Jodi-Ann, make-up artist, wife, and mother of three, began her cancer treatment when her twin sons were only six months old. From the emotional and physical toll to the demands of a busy family life, the make-up artist mom was suddenly faced with unthinkable challenges, all in the midst of an isolating pandemic.
Now, as an ambassador for the Burt’s Bees campaign raising awareness for Look Good Feel Better, Jodi-Ann is a vision of strength and beauty. Look Good Feel Better understands that addressing women’s emotional and psychological well-being is an important part of cancer care, and work on equipping them with the knowledge, tools, and support network they need to make their journey a little more comfortable.
Be it workshops on skin care, wigs and make-up tutorials, stylish scarf techniques, and more, Look Good Feel Better helps women living with cancer look like themselves again, so they can feel more like themselves again. Burt’s Bees supports Look Good Feel Better by donating make-up and skincare products to its workshops supporting women living with cancer.
In partnership with Burt’s Bees, Jodi-Ann shares her incredible story of resilience with HuffPost.
On trying to hold it all together...
Jodi-Ann’s responsibilities did not magically go away the minute she was diagnosed. She still had an important role to play in supporting her family, and now she had to balance that with the harsh effects of cancer and its treatment on her physical and mental strength.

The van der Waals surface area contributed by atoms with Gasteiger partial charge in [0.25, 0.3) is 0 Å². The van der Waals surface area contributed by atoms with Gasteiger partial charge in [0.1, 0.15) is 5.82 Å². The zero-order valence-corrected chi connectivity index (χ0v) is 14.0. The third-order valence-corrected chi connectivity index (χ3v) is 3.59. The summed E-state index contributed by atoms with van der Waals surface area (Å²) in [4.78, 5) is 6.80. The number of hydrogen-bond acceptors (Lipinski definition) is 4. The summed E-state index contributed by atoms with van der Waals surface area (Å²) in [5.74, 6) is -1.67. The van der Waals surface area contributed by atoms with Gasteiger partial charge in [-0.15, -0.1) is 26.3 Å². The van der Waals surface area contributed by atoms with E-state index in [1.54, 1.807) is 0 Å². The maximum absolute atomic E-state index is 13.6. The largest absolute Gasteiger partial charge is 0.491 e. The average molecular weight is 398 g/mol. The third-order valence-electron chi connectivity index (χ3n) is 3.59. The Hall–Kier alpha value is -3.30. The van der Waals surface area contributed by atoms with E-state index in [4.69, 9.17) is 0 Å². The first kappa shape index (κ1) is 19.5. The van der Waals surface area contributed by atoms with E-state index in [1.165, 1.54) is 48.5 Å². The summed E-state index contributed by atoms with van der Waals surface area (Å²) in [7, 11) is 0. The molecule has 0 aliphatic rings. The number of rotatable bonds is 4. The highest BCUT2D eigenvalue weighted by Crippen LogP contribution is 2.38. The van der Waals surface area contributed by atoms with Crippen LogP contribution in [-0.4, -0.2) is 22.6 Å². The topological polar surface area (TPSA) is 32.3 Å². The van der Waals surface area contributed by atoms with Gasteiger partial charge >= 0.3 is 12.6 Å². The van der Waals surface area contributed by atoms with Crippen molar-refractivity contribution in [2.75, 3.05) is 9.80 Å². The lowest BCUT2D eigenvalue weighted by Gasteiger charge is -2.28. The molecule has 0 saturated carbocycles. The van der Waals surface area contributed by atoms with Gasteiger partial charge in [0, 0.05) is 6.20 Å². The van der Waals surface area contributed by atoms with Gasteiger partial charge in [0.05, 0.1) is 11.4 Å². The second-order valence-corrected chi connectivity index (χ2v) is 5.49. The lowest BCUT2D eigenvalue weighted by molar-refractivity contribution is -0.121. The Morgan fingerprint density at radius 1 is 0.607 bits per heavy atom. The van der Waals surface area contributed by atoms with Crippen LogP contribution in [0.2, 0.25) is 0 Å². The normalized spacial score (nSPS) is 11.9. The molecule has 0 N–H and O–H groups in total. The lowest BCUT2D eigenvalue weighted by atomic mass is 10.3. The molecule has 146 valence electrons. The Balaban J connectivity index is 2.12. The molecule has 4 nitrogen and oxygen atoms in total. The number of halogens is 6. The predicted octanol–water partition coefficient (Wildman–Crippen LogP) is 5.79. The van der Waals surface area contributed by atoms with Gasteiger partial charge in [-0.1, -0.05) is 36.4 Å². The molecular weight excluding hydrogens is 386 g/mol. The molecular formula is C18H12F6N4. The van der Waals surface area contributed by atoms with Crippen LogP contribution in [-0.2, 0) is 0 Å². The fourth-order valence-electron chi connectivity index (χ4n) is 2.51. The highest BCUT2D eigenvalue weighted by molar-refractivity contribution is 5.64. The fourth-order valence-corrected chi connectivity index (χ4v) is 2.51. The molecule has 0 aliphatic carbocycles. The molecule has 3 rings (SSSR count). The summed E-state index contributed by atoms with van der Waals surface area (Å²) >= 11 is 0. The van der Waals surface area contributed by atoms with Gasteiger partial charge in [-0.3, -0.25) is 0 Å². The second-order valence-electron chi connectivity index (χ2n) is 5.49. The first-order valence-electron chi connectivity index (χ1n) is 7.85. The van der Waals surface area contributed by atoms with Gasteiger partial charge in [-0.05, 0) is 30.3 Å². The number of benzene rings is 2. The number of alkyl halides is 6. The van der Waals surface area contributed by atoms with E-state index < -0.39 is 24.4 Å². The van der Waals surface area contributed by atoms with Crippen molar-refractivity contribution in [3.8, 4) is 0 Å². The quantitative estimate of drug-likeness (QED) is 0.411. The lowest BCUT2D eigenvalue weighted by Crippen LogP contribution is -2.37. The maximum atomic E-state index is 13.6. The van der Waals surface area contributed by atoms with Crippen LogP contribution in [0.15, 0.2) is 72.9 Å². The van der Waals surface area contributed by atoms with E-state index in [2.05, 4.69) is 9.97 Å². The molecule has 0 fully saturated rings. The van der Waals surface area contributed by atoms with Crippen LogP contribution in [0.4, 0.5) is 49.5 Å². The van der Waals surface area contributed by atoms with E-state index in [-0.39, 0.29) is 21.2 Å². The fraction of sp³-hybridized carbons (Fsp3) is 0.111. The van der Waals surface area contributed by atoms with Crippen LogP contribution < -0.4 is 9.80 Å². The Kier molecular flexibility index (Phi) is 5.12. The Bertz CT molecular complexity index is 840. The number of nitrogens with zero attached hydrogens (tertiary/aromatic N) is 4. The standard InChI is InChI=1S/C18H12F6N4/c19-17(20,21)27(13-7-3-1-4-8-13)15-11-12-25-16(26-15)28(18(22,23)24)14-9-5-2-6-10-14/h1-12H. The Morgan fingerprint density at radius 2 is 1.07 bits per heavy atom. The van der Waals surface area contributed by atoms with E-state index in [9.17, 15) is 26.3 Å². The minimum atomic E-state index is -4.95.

“Your life still goes on, and you still have to be that mother, you still have to be that wife.”
“I never had the luxury of pulling back to deal with what was in front of me, cause I still had to do my due diligence in terms of my family,” she lamented. “One of the things people fail to understand [about living with cancer] is that your life still goes on, and you still have to be that mother, you still have to be that wife.”
And while on the outside it seemed that Jodi-Ann was on top of things, that wasn’t always how she felt on the inside.
“Sometimes when people see you, they automatically feel that you’re okay, when deep down you’re dealing with a lot of side effects. You’re dealing with a lot of things.”
On seeing a different reflection...
Receiving treatments for cancer takes a devastating toll on the body, often making simple tasks too difficult to handle. The treatments also change the physical appearance of the person receiving them, which is the main contributor to identity loss.
For Jodi-Ann, the changes were pronounced, as she felt that many of her physical features had changed. “I’m dealing with hair loss, weight loss, just about all the side-effects of chemotherapy and surgeries, in terms of rashes and scarring, [as well as] the darkening of my nails.”